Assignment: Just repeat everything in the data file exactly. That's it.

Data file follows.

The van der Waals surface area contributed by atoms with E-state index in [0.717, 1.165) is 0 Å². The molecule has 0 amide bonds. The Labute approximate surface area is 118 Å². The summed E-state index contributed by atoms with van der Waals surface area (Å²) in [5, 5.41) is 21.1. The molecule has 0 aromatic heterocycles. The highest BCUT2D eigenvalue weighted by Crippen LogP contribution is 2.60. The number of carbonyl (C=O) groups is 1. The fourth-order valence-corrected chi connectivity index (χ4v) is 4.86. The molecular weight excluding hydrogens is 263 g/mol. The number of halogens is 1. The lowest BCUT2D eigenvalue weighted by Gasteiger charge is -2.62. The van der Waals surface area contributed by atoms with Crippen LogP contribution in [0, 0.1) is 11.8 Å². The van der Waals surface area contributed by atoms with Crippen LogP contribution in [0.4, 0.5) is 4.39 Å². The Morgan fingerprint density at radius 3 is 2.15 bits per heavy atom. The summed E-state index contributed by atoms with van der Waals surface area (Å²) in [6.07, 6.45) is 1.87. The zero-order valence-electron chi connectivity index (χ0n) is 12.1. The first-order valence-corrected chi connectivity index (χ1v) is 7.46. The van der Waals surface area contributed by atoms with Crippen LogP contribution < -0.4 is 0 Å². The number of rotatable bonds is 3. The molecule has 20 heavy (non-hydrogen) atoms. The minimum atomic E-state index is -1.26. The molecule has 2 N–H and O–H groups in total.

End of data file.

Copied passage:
The van der Waals surface area contributed by atoms with E-state index in [0.717, 1.165) is 0 Å². The molecule has 0 amide bonds. The Labute approximate surface area is 118 Å². The summed E-state index contributed by atoms with van der Waals surface area (Å²) in [5, 5.41) is 21.1. The molecule has 0 aromatic heterocycles. The highest BCUT2D eigenvalue weighted by Crippen LogP contribution is 2.60. The number of carbonyl (C=O) groups is 1. The fourth-order valence-corrected chi connectivity index (χ4v) is 4.86. The molecular weight excluding hydrogens is 263 g/mol. The number of halogens is 1. The lowest BCUT2D eigenvalue weighted by Gasteiger charge is -2.62. The van der Waals surface area contributed by atoms with Crippen LogP contribution in [0, 0.1) is 11.8 Å². The van der Waals surface area contributed by atoms with Crippen LogP contribution in [0.4, 0.5) is 4.39 Å². The Morgan fingerprint density at radius 3 is 2.15 bits per heavy atom. The summed E-state index contributed by atoms with van der Waals surface area (Å²) in [6.07, 6.45) is 1.87. The zero-order valence-electron chi connectivity index (χ0n) is 12.1. The first-order valence-corrected chi connectivity index (χ1v) is 7.46. The van der Waals surface area contributed by atoms with Crippen LogP contribution < -0.4 is 0 Å². The number of rotatable bonds is 3. The molecule has 20 heavy (non-hydrogen) atoms. The minimum atomic E-state index is -1.26. The molecule has 2 N–H and O–H groups in total.